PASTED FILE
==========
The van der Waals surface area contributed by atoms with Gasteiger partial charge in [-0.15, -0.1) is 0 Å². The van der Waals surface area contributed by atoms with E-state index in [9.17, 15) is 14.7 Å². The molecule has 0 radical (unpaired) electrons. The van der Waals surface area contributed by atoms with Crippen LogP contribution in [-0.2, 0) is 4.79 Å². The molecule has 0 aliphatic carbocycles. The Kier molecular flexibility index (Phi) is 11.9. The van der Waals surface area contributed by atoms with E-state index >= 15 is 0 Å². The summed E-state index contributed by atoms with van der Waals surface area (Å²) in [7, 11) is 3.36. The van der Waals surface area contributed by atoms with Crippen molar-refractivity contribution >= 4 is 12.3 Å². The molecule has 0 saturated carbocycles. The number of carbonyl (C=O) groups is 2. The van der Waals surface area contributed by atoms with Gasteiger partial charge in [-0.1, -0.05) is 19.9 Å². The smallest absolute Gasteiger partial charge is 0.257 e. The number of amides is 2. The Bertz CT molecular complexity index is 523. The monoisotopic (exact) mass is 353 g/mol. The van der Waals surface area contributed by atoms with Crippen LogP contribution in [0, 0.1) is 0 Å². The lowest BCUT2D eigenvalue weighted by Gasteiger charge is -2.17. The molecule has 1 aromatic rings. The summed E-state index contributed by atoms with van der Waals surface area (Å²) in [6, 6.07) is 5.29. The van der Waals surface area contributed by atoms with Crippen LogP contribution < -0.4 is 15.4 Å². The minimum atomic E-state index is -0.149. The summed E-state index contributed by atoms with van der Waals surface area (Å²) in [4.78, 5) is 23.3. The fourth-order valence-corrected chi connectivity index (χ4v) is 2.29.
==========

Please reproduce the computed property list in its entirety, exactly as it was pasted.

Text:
The van der Waals surface area contributed by atoms with Gasteiger partial charge in [-0.15, -0.1) is 0 Å². The van der Waals surface area contributed by atoms with E-state index in [9.17, 15) is 14.7 Å². The molecule has 0 radical (unpaired) electrons. The van der Waals surface area contributed by atoms with Crippen LogP contribution in [-0.2, 0) is 4.79 Å². The molecule has 0 aliphatic carbocycles. The Kier molecular flexibility index (Phi) is 11.9. The van der Waals surface area contributed by atoms with E-state index >= 15 is 0 Å². The summed E-state index contributed by atoms with van der Waals surface area (Å²) in [7, 11) is 3.36. The van der Waals surface area contributed by atoms with Crippen molar-refractivity contribution >= 4 is 12.3 Å². The molecule has 0 saturated carbocycles. The number of carbonyl (C=O) groups is 2. The van der Waals surface area contributed by atoms with Gasteiger partial charge in [-0.1, -0.05) is 19.9 Å². The smallest absolute Gasteiger partial charge is 0.257 e. The number of amides is 2. The Bertz CT molecular complexity index is 523. The monoisotopic (exact) mass is 353 g/mol. The van der Waals surface area contributed by atoms with Crippen LogP contribution in [0, 0.1) is 0 Å². The lowest BCUT2D eigenvalue weighted by Gasteiger charge is -2.17. The molecule has 1 aromatic rings. The summed E-state index contributed by atoms with van der Waals surface area (Å²) in [6, 6.07) is 5.29. The van der Waals surface area contributed by atoms with Crippen LogP contribution < -0.4 is 15.4 Å². The minimum atomic E-state index is -0.149. The summed E-state index contributed by atoms with van der Waals surface area (Å²) in [4.78, 5) is 23.3. The fourth-order valence-corrected chi connectivity index (χ4v) is 2.29.